• I do something very similar in my pantry with my spices… I also separate them between cooking and baking… much more efficient.

  2. A few weeks ago I changed out all of our random spice containers of various sizes and shapes (we buy in bulk and had been refilling the old spice containers) and put all of our spices in Ball’s 4oz crystal jelly jars and it’s SO much better and easier to find things! The jars look nice and add a sense of continuity, exactly how your jars look! We put our flour, beans, rice, etc in stackable tupperware. I’d rather have them in big jars, but that just hasn’t happened yet, so that’s fine.

  3. I use a wall rail with S hooks (both from IKEA) to hang pots, pans, and utensils. I built a small wall mounted shelf with front dowels to hold wine or books. I’ll be adding a magnetic knife holder to the backsplash next.

  4. I like this idea quite a bit and enjoyed it when I saw it in your Tiny House and others. One question I have had is about the degrading effect of light and sunlight on spices. Do you have any thoughts about this?

  5. One quick thing — It’s recommended most spices be stored in a cool, dark location to keep them fresh. Light and heat deteriorate the natural oils. My suggestion would be to just keep on hand what you’ll need for the next couple of months.

    • Hi Joan and everyone who commented on the effects of heat and sunlight on spices. Its good to point this out. We do as Joan suggests above. We place a small amount of spices we use daily in the jars and consume the contents about every two weeks. The contents aren’t fancy mainly black peppercorns, salt, red cayenne pepper, sugar, tea, and coffee. Cheers,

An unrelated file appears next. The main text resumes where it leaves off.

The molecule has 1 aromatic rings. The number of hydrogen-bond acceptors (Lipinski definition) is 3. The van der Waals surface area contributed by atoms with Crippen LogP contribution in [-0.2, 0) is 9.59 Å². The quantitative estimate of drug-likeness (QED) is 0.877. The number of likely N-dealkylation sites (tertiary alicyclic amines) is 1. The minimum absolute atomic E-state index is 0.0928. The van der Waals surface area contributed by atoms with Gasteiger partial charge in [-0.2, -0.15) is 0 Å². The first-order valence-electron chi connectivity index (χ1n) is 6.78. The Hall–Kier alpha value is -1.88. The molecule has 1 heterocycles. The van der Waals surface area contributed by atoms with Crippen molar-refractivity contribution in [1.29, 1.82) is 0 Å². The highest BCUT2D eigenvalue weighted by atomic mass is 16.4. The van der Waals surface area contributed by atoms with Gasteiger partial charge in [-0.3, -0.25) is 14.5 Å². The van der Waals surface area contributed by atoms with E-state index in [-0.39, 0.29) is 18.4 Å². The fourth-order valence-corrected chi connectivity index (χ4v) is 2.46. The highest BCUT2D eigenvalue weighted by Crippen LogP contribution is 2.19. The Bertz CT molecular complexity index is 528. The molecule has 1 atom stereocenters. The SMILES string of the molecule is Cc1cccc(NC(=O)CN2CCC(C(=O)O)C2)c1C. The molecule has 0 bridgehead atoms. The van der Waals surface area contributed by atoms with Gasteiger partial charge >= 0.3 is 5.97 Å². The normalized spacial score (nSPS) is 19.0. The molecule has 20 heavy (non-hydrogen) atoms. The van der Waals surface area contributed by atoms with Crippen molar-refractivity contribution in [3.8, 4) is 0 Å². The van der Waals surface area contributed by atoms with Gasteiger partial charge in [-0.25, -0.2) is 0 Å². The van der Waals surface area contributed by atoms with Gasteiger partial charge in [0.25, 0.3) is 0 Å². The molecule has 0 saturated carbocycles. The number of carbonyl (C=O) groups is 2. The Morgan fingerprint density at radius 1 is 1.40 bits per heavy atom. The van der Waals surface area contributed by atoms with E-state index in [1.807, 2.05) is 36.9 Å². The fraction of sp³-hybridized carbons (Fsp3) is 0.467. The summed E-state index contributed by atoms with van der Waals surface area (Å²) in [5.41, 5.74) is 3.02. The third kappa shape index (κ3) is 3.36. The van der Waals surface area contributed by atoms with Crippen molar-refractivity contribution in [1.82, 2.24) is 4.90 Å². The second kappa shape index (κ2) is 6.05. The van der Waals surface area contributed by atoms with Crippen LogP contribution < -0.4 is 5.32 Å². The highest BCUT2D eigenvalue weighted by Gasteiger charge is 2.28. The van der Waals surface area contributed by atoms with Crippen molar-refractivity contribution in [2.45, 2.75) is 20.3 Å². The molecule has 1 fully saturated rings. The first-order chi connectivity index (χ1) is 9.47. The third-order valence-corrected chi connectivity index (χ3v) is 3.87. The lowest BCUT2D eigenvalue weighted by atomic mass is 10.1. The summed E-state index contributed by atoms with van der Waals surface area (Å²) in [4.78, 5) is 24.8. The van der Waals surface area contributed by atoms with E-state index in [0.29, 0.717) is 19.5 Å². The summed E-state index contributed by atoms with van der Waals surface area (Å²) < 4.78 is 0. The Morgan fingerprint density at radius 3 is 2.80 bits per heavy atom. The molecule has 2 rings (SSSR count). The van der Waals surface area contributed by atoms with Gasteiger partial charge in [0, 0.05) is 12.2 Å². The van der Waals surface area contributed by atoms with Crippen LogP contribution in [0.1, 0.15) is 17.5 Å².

6. My grandfather done this at his house and my landlord has done the same thing but they had like screws and nuts in their jars…..lol

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  8. I store my dried food in jars too. I label them with a white out pen. When I change the contents, I take the writing off with a non soapy kitchen metal scrubbing pad

  9. We have a line of jars in the galley of our sailboat (we live aboard full-time). We use them for easy access to snacks: peanuts, raisins, etc. I used three screws with large washer to keep the lids on, since they get exposed to much motion and daily use. Spices are stored in small plastic bags in a dark cupboard. Yours look very pretty!

  10. My mother actually did this 30+ years ago – She saved spaghetti jars and screwed the lids into boards like this, then used the jars to sort my dad’s bolts, nails, and other small hardware. It’s a great idea and very effective since you can see what is stored. Only change I would make is to use empty jars that would otherwise be thrown away. If you can all of your own food, neighbors are usually happy to accommodate.

  11. I’m looking forward to more posts in your series! You’re are absolutely right when you said that many other blogs don’t include a lot of the tiny details about tiny living. We are considering building our own tiny house in the next few years, and I love soaking up everything I find on the subject!

    Thank you!

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  13. I use jelly jars for my herbs and spices as well, but they are on shelves in the dark corner of my cabin. I will be building a new cabin this next summer and I think I will incorporate the jars attached above with screws for those few items like salt and pepper that get a lot of use. I use the larger jars for all my beans, grains, flours, and dried veggies and fruits.